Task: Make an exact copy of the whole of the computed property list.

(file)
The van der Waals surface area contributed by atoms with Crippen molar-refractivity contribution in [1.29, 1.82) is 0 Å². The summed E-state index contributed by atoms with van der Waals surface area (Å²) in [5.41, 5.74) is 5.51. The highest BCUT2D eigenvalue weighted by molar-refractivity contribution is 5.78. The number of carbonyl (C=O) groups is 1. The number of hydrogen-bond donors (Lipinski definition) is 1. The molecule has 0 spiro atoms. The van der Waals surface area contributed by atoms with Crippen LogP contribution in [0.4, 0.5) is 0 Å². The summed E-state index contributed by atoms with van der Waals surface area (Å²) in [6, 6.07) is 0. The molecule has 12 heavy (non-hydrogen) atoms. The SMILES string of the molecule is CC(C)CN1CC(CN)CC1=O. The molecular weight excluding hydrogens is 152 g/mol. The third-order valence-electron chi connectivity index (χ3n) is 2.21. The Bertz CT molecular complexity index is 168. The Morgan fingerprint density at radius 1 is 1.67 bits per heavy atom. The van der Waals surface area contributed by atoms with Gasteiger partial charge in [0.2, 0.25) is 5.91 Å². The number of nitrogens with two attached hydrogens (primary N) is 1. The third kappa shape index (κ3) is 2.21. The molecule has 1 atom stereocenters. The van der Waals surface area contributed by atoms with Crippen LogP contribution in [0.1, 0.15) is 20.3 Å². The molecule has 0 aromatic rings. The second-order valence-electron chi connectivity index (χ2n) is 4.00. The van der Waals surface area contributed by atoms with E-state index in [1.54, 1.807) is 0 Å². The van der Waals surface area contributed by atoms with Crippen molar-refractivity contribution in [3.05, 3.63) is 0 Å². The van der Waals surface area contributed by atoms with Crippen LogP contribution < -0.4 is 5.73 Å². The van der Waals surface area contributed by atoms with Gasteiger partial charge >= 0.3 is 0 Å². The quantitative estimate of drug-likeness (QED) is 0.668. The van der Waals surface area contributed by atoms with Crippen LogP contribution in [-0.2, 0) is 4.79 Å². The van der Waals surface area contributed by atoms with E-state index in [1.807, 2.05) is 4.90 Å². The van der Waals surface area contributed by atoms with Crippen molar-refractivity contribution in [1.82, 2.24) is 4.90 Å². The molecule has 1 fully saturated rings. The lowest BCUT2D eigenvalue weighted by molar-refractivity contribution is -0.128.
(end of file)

The van der Waals surface area contributed by atoms with Crippen molar-refractivity contribution in [1.29, 1.82) is 0 Å². The summed E-state index contributed by atoms with van der Waals surface area (Å²) in [5.41, 5.74) is 5.51. The highest BCUT2D eigenvalue weighted by molar-refractivity contribution is 5.78. The number of carbonyl (C=O) groups is 1. The number of hydrogen-bond donors (Lipinski definition) is 1. The molecule has 0 spiro atoms. The van der Waals surface area contributed by atoms with Crippen LogP contribution in [0.4, 0.5) is 0 Å². The summed E-state index contributed by atoms with van der Waals surface area (Å²) in [6, 6.07) is 0. The molecule has 12 heavy (non-hydrogen) atoms. The SMILES string of the molecule is CC(C)CN1CC(CN)CC1=O. The molecular weight excluding hydrogens is 152 g/mol. The third-order valence-electron chi connectivity index (χ3n) is 2.21. The Bertz CT molecular complexity index is 168. The Morgan fingerprint density at radius 1 is 1.67 bits per heavy atom. The van der Waals surface area contributed by atoms with Gasteiger partial charge in [0.2, 0.25) is 5.91 Å². The number of nitrogens with two attached hydrogens (primary N) is 1. The third kappa shape index (κ3) is 2.21. The molecule has 1 atom stereocenters. The van der Waals surface area contributed by atoms with Crippen LogP contribution in [0.1, 0.15) is 20.3 Å². The molecule has 0 aromatic rings. The second-order valence-electron chi connectivity index (χ2n) is 4.00. The van der Waals surface area contributed by atoms with E-state index in [1.54, 1.807) is 0 Å². The van der Waals surface area contributed by atoms with Crippen molar-refractivity contribution in [3.05, 3.63) is 0 Å². The van der Waals surface area contributed by atoms with Crippen LogP contribution < -0.4 is 5.73 Å². The van der Waals surface area contributed by atoms with Gasteiger partial charge >= 0.3 is 0 Å². The quantitative estimate of drug-likeness (QED) is 0.668. The van der Waals surface area contributed by atoms with Crippen LogP contribution in [-0.2, 0) is 4.79 Å². The van der Waals surface area contributed by atoms with E-state index in [1.807, 2.05) is 4.90 Å². The van der Waals surface area contributed by atoms with Crippen molar-refractivity contribution in [1.82, 2.24) is 4.90 Å². The molecule has 1 fully saturated rings. The lowest BCUT2D eigenvalue weighted by molar-refractivity contribution is -0.128.